Leptin levels in diabetic and nondiabetic subjects
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The role of leptin in human pathophysiology elicits considerable interest in view of its potential role as a treatment tool for obesity and other insulin resistant states, like type 2 diabetes mellitus (T2DM). Leptin has been extensively studied in obese humans, and much less so in other pathologic conditions. Leptin level has been reported to correlate with percent body fat mass (%FM), fasting serum insulin (FPI), insulin sensitivity and blood pressure. The aim of this study was to compare the leptin concentration, and its relationship with some anthropometric and biochemical parameters related to insulin resistance in 140 moderately obese type 2 diabetics (T2DM) and 160 age and weight matched non-diabetic controls in order to get a better insight into the possible role of leptin in the metabolic abnormalities of diabetes. The leptin levels were lower in the diabetic population only when both sexes were combined (p<0.05) and were higher in the females of both groups. Among the nondiabetics, the leptin levels appeared to be related to BMI, %FM, HDL and FPI, while this was not the case in the diabetics. After correction for BMI, leptin appeared to be correlated with the FPI levels only in the non-diabetic females. When plasma leptin was included in a multiple linear regression model with plasma leptin as a dependent variable, BMI, W:Hr and FPI levels were significantly related to leptin in the non diabetic population, while no relationship reached the level of statistical significance among the diabetics, with the exception of the borderline value for the FPI (p=.052). In conclusion, leptin levels were independent of any of the parameters examined in our diabetic population, possibly due to the progressive loss of the normal mechanisms of leptin regulation with advancing disease. Conclusive data can only be obtained from the longitudinal study of a cohort of newly diagnosed diabetic subjects.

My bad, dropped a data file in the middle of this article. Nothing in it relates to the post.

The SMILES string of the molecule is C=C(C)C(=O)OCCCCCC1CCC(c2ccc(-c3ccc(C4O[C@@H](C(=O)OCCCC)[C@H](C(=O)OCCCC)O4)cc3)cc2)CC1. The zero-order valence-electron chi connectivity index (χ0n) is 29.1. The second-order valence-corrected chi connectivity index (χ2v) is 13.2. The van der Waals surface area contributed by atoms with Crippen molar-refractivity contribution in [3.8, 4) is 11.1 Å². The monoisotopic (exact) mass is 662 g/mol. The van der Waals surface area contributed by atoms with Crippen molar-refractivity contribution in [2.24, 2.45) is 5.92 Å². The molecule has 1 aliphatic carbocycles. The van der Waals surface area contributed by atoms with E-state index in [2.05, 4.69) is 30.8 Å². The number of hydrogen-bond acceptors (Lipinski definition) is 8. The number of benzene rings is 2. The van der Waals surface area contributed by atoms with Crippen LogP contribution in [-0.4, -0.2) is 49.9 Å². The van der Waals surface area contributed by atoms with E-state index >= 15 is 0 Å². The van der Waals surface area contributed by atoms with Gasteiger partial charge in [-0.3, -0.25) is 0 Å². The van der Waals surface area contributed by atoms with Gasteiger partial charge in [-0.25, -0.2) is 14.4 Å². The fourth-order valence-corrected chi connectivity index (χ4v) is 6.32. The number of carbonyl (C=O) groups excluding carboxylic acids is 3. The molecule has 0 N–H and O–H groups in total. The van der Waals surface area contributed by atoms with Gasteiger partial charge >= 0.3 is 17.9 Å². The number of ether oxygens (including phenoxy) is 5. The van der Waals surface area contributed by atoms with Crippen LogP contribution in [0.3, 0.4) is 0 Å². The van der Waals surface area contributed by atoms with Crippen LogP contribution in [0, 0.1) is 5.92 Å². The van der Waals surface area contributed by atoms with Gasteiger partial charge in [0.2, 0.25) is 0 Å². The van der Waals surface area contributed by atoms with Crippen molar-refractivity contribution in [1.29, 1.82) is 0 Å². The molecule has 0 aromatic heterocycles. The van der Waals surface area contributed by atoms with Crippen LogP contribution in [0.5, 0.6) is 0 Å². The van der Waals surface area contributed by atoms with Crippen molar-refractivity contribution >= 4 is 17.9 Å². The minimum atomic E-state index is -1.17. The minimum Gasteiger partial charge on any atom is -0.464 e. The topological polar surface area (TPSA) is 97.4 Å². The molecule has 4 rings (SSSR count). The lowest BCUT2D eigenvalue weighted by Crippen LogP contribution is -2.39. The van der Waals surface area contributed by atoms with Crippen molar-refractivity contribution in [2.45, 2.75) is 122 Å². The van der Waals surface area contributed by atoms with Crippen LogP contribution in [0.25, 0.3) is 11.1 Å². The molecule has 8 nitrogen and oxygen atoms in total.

Key WordsLeptin obesity diabetes mellitus
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